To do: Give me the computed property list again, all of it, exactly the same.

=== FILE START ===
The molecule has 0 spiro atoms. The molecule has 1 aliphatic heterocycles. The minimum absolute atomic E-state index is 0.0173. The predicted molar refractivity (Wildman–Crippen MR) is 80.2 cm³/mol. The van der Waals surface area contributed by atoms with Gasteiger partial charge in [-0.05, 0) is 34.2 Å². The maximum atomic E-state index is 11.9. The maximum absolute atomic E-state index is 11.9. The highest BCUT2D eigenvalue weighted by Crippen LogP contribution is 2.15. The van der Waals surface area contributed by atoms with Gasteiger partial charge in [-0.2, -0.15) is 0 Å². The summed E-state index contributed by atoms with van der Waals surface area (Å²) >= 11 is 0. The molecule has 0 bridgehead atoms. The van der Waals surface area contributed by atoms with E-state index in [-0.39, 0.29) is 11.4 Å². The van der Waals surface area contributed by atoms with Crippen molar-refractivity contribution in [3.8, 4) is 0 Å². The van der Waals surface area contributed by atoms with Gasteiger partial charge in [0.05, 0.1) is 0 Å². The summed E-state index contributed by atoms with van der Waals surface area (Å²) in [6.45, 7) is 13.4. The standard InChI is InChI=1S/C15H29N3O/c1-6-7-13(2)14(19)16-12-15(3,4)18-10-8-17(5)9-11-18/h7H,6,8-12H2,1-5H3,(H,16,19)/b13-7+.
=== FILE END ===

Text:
The molecule has 0 spiro atoms. The molecule has 1 aliphatic heterocycles. The minimum absolute atomic E-state index is 0.0173. The predicted molar refractivity (Wildman–Crippen MR) is 80.2 cm³/mol. The van der Waals surface area contributed by atoms with Gasteiger partial charge in [-0.05, 0) is 34.2 Å². The maximum atomic E-state index is 11.9. The maximum absolute atomic E-state index is 11.9. The highest BCUT2D eigenvalue weighted by Crippen LogP contribution is 2.15. The van der Waals surface area contributed by atoms with Gasteiger partial charge in [-0.2, -0.15) is 0 Å². The summed E-state index contributed by atoms with van der Waals surface area (Å²) >= 11 is 0. The molecule has 0 bridgehead atoms. The van der Waals surface area contributed by atoms with E-state index in [-0.39, 0.29) is 11.4 Å². The van der Waals surface area contributed by atoms with Crippen molar-refractivity contribution in [3.8, 4) is 0 Å². The van der Waals surface area contributed by atoms with Gasteiger partial charge in [0.05, 0.1) is 0 Å². The summed E-state index contributed by atoms with van der Waals surface area (Å²) in [6.45, 7) is 13.4. The standard InChI is InChI=1S/C15H29N3O/c1-6-7-13(2)14(19)16-12-15(3,4)18-10-8-17(5)9-11-18/h7H,6,8-12H2,1-5H3,(H,16,19)/b13-7+.